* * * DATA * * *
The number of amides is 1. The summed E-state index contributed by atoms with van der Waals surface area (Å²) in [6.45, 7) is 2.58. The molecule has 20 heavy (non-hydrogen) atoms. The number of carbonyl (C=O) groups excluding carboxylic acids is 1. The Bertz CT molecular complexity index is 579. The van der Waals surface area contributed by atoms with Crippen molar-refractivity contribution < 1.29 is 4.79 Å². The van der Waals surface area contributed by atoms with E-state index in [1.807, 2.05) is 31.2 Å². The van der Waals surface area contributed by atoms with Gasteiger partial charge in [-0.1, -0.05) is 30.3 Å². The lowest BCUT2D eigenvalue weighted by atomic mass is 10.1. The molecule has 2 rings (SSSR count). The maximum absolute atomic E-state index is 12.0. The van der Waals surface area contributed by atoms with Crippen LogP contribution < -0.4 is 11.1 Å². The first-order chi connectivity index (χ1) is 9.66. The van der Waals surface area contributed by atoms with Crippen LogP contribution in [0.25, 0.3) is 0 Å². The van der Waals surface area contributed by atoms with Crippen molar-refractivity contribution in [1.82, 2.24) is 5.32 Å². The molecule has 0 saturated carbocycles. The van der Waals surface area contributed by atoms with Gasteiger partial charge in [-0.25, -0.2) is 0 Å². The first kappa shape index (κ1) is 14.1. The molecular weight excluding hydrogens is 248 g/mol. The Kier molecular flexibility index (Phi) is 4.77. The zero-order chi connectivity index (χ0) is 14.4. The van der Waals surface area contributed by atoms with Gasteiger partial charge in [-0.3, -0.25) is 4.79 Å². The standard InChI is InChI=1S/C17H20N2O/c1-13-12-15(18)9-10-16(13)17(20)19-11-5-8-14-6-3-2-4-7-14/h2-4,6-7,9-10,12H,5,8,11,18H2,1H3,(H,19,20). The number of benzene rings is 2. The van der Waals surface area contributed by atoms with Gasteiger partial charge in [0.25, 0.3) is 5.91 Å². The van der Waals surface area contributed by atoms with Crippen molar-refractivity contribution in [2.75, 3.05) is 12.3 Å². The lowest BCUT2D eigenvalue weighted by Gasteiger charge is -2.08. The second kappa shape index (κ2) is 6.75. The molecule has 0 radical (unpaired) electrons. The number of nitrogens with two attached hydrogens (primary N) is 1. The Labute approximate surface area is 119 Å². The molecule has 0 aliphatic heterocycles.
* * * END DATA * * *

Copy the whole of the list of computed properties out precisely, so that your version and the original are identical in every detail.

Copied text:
The number of amides is 1. The summed E-state index contributed by atoms with van der Waals surface area (Å²) in [6.45, 7) is 2.58. The molecule has 20 heavy (non-hydrogen) atoms. The number of carbonyl (C=O) groups excluding carboxylic acids is 1. The Bertz CT molecular complexity index is 579. The van der Waals surface area contributed by atoms with Crippen molar-refractivity contribution < 1.29 is 4.79 Å². The van der Waals surface area contributed by atoms with E-state index in [1.807, 2.05) is 31.2 Å². The van der Waals surface area contributed by atoms with Gasteiger partial charge in [-0.1, -0.05) is 30.3 Å². The lowest BCUT2D eigenvalue weighted by atomic mass is 10.1. The molecule has 2 rings (SSSR count). The maximum absolute atomic E-state index is 12.0. The van der Waals surface area contributed by atoms with Crippen LogP contribution < -0.4 is 11.1 Å². The first-order chi connectivity index (χ1) is 9.66. The van der Waals surface area contributed by atoms with Crippen LogP contribution in [0.25, 0.3) is 0 Å². The van der Waals surface area contributed by atoms with Crippen molar-refractivity contribution in [1.82, 2.24) is 5.32 Å². The molecule has 0 saturated carbocycles. The van der Waals surface area contributed by atoms with Gasteiger partial charge in [-0.25, -0.2) is 0 Å². The first kappa shape index (κ1) is 14.1. The molecular weight excluding hydrogens is 248 g/mol. The Kier molecular flexibility index (Phi) is 4.77. The zero-order chi connectivity index (χ0) is 14.4. The van der Waals surface area contributed by atoms with Gasteiger partial charge in [-0.3, -0.25) is 4.79 Å². The standard InChI is InChI=1S/C17H20N2O/c1-13-12-15(18)9-10-16(13)17(20)19-11-5-8-14-6-3-2-4-7-14/h2-4,6-7,9-10,12H,5,8,11,18H2,1H3,(H,19,20). The number of benzene rings is 2. The van der Waals surface area contributed by atoms with Gasteiger partial charge in [0.25, 0.3) is 5.91 Å². The van der Waals surface area contributed by atoms with Crippen molar-refractivity contribution in [2.75, 3.05) is 12.3 Å². The lowest BCUT2D eigenvalue weighted by Gasteiger charge is -2.08. The second kappa shape index (κ2) is 6.75. The molecule has 0 radical (unpaired) electrons. The number of nitrogens with two attached hydrogens (primary N) is 1. The Labute approximate surface area is 119 Å². The molecule has 0 aliphatic heterocycles.